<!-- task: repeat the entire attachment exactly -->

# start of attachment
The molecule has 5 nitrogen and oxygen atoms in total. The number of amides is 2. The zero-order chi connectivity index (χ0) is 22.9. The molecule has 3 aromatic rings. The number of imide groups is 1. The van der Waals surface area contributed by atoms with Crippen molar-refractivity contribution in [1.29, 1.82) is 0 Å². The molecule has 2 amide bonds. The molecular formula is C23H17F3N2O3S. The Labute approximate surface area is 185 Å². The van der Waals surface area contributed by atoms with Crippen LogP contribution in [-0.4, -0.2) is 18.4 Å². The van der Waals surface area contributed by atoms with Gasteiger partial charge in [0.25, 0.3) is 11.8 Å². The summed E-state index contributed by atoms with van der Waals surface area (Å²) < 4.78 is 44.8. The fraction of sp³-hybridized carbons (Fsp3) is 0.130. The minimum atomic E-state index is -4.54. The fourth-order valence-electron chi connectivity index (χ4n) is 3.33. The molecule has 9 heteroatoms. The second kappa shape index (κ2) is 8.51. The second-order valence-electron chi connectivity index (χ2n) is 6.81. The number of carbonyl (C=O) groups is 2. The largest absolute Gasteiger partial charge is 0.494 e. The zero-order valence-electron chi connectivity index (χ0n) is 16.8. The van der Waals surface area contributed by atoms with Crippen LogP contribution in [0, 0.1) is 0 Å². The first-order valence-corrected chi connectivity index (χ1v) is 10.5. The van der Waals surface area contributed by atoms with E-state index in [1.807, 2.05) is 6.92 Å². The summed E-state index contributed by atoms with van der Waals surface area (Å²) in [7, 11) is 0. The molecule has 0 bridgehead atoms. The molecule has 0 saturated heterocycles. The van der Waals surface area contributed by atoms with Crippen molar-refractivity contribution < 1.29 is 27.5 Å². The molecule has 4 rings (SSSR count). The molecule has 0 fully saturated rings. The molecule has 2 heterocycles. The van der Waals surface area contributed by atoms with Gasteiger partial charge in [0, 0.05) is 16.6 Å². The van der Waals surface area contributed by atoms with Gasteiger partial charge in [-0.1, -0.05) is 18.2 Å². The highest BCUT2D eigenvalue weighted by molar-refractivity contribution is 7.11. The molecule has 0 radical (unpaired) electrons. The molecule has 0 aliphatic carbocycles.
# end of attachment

The molecule has 5 nitrogen and oxygen atoms in total. The number of amides is 2. The zero-order chi connectivity index (χ0) is 22.9. The molecule has 3 aromatic rings. The number of imide groups is 1. The van der Waals surface area contributed by atoms with Crippen molar-refractivity contribution in [1.29, 1.82) is 0 Å². The molecule has 2 amide bonds. The molecular formula is C23H17F3N2O3S. The Labute approximate surface area is 185 Å². The van der Waals surface area contributed by atoms with Crippen LogP contribution in [-0.4, -0.2) is 18.4 Å². The van der Waals surface area contributed by atoms with Gasteiger partial charge in [0.25, 0.3) is 11.8 Å². The summed E-state index contributed by atoms with van der Waals surface area (Å²) < 4.78 is 44.8. The fraction of sp³-hybridized carbons (Fsp3) is 0.130. The minimum atomic E-state index is -4.54. The fourth-order valence-electron chi connectivity index (χ4n) is 3.33. The molecule has 9 heteroatoms. The second kappa shape index (κ2) is 8.51. The second-order valence-electron chi connectivity index (χ2n) is 6.81. The number of carbonyl (C=O) groups is 2. The largest absolute Gasteiger partial charge is 0.494 e. The zero-order valence-electron chi connectivity index (χ0n) is 16.8. The van der Waals surface area contributed by atoms with Crippen LogP contribution in [0, 0.1) is 0 Å². The first-order valence-corrected chi connectivity index (χ1v) is 10.5. The van der Waals surface area contributed by atoms with E-state index in [1.807, 2.05) is 6.92 Å². The summed E-state index contributed by atoms with van der Waals surface area (Å²) in [7, 11) is 0. The molecule has 0 bridgehead atoms. The molecule has 0 saturated heterocycles. The van der Waals surface area contributed by atoms with Crippen molar-refractivity contribution < 1.29 is 27.5 Å². The molecule has 4 rings (SSSR count). The molecule has 0 fully saturated rings. The molecule has 2 heterocycles. The van der Waals surface area contributed by atoms with Gasteiger partial charge in [0, 0.05) is 16.6 Å². The van der Waals surface area contributed by atoms with Gasteiger partial charge in [-0.1, -0.05) is 18.2 Å². The highest BCUT2D eigenvalue weighted by molar-refractivity contribution is 7.11. The molecule has 0 radical (unpaired) electrons. The molecule has 0 aliphatic carbocycles.